Austria's innovative approach in tackling extremism head-on has been highlighted as a key example of how Europe can deal with the problem of political Islam.
The report by influential think tank the Policy Exchange says the Austrian government's tough stance demonstrates how liberal democracies can tackle extremism.
The central European nation has made a number of important decisions to clamp down on extremists in a policy that other countries, such as Britain, could learn from, said the report’s author and former diplomat Sir John Jenkins.
“Austria offers a little heralded but important example of how democratic states can develop a coherent set of policies for dealing with the ideological challenge posed by Islamism,” wrote Mr Jenkins, who served as UK ambassador to Saudi Arabia.
The paper follows the attack in Vienna in November last year, when an ISIS terrorist murdered four civilians and injured 23 in a shooting spree.
Austrian Chancellor Sebastian Kurz has faced the challenge of extremism by placing a premium on tackling it as an ideology. He has drafted a raft of new measures that include a crackdown on the Turkish-inspired IGGO movement.
The paper – Grasping the Nettle – pointed the finger at the self-governing body regulating Muslim affairs in Austria as being "long-been under suspected Islamist influence".
The group is led by Austrian Muslims who are mainly of Turkish origin, many of whom have personal or professional links to Recep Tayyip Erdogan’s ruling Justice and Development Party (AKP).
In a further clampdown, the Austrian government has made adherence to political Islam a criminal offence and closed extremist Islamic religious and cultural associations. It has introduced a register for all imams preaching in the country.
The raft of policy initiatives emerged after a November attack in which a gunman who had pledged loyalty to ISIS murdered four people and injured 23 in the capital Vienna.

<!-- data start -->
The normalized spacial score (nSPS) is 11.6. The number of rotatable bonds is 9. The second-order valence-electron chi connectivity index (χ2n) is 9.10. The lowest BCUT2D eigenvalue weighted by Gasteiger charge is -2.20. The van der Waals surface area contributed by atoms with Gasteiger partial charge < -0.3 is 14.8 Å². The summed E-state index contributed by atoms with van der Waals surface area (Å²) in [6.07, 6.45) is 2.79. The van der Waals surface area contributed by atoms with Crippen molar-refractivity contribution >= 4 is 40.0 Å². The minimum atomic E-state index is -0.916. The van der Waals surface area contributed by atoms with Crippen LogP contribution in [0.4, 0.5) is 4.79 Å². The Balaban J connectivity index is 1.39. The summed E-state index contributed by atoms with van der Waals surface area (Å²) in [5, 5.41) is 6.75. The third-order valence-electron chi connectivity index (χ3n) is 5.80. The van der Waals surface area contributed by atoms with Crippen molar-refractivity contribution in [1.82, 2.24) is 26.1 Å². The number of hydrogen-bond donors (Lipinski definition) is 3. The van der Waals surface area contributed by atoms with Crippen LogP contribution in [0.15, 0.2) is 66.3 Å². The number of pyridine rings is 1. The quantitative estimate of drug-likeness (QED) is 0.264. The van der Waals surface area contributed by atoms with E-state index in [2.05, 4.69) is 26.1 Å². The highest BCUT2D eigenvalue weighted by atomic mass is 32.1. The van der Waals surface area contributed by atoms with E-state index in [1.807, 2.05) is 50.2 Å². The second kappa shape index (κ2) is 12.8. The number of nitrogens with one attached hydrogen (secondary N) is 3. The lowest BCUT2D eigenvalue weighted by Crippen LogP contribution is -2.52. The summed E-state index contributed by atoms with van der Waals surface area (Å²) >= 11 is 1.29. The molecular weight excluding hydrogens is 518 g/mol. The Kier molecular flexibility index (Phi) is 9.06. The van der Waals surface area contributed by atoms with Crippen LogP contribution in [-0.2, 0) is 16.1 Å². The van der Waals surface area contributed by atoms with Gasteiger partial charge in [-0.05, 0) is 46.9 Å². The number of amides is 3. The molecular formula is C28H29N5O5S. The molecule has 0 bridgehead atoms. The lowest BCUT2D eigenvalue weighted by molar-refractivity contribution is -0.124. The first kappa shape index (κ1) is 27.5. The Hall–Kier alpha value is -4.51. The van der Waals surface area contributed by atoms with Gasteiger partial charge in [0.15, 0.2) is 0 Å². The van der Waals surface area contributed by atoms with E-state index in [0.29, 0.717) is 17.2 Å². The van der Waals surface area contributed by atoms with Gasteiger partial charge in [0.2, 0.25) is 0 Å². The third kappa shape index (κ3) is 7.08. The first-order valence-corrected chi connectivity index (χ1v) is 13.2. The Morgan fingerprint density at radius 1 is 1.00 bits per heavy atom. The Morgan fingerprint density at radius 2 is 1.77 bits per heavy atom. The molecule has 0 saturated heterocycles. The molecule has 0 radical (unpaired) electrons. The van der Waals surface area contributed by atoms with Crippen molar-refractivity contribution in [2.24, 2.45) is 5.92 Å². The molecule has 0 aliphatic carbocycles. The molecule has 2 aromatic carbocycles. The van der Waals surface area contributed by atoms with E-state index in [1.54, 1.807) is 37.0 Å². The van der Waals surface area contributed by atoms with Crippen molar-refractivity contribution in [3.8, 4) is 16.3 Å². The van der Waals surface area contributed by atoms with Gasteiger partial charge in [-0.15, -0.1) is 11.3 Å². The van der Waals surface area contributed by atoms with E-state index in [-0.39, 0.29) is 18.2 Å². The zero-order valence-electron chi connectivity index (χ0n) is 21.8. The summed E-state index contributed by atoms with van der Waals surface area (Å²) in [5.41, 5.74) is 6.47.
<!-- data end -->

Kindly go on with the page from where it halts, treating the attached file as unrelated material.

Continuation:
“No one is claiming that either the Austrian, the German or indeed the French way of addressing threats to the legitimacy of the liberal democratic order is perfect,” Mr Jenkins said.
“Many critics have in particular questioned the sense or practicality of outlawing Islamism.”
However, he said Austria offered an important case study on how a liberal state could counter those who deny the fundamental principles on which it was built. "It recognises that it cannot simply be 'neutral' in the face of that challenge," he said. "The British state would do well to reflect carefully on their experience."
Chancellor Kurz leads crackdown on extremist iconography
Austria has also prohibited the use of certain symbols, such as those used by extremist groups such as Hezbollah, with tougher prison sentences imposed as a deterrent.
“Chancellor Kurz, in alignment with President Emmanuel Macron in France who has launched his own drive against Islamism, has also sought agreement for co-ordinated law enforcement measures across the EU,” Mr Jenkins said.
“In particular for more effective control of the Schengen borders, better data exchange, restrictions on returning foreign fighters and the diminution of terrorist content on social media.”
The report said the police and intelligence services had significantly increased their investigations and co-ordination over self-governing religious bodies, such as the IGGO.
Officers have also raided the homes of several people and organisations with apparent extremist connections. This has included a number of well-known anti-Islamophobia activists and employees of the IGGO. "More broadly, Chancellor Kurz has sought to underline the primacy of secular law in the Austrian context," the report said.
It also quoted Austrian legislation that includes the precedence of the state’s law over Islamic law. It praised the Federal Office for the Protection of the Constitution that routinely identifies extremists and others as “inimical to the Austrian constitution”.